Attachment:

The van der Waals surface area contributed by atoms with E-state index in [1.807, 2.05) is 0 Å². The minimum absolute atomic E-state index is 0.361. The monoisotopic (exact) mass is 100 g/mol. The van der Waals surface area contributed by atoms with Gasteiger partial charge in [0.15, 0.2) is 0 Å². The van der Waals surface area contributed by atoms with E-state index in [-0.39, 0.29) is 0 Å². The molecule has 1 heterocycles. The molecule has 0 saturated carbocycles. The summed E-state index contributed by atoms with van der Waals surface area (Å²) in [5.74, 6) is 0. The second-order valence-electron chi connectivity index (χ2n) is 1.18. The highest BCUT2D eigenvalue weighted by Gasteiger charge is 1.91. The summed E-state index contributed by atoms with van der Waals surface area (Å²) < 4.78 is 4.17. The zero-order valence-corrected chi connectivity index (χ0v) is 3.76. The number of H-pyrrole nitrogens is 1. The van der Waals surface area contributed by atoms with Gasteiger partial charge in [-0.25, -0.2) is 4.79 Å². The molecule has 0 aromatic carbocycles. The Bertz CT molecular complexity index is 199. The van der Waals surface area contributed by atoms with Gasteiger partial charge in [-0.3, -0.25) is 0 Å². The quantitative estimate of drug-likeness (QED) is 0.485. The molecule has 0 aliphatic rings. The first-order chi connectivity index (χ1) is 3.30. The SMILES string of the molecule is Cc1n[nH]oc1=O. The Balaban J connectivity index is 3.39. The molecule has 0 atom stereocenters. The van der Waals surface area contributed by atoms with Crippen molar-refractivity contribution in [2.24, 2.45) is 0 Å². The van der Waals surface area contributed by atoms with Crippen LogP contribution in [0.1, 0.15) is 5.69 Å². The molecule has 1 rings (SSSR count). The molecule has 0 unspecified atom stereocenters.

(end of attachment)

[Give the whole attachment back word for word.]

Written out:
The van der Waals surface area contributed by atoms with E-state index in [1.807, 2.05) is 0 Å². The minimum absolute atomic E-state index is 0.361. The monoisotopic (exact) mass is 100 g/mol. The van der Waals surface area contributed by atoms with Gasteiger partial charge in [0.15, 0.2) is 0 Å². The van der Waals surface area contributed by atoms with E-state index in [-0.39, 0.29) is 0 Å². The molecule has 1 heterocycles. The molecule has 0 saturated carbocycles. The summed E-state index contributed by atoms with van der Waals surface area (Å²) in [5.74, 6) is 0. The second-order valence-electron chi connectivity index (χ2n) is 1.18. The highest BCUT2D eigenvalue weighted by Gasteiger charge is 1.91. The summed E-state index contributed by atoms with van der Waals surface area (Å²) < 4.78 is 4.17. The zero-order valence-corrected chi connectivity index (χ0v) is 3.76. The number of H-pyrrole nitrogens is 1. The van der Waals surface area contributed by atoms with Gasteiger partial charge in [-0.25, -0.2) is 4.79 Å². The molecule has 0 aromatic carbocycles. The Bertz CT molecular complexity index is 199. The van der Waals surface area contributed by atoms with Gasteiger partial charge in [-0.3, -0.25) is 0 Å². The quantitative estimate of drug-likeness (QED) is 0.485. The molecule has 0 aliphatic rings. The first-order chi connectivity index (χ1) is 3.30. The SMILES string of the molecule is Cc1n[nH]oc1=O. The Balaban J connectivity index is 3.39. The molecule has 0 atom stereocenters. The van der Waals surface area contributed by atoms with Crippen molar-refractivity contribution in [2.24, 2.45) is 0 Å². The van der Waals surface area contributed by atoms with Crippen LogP contribution in [0.1, 0.15) is 5.69 Å². The molecule has 1 rings (SSSR count). The molecule has 0 unspecified atom stereocenters.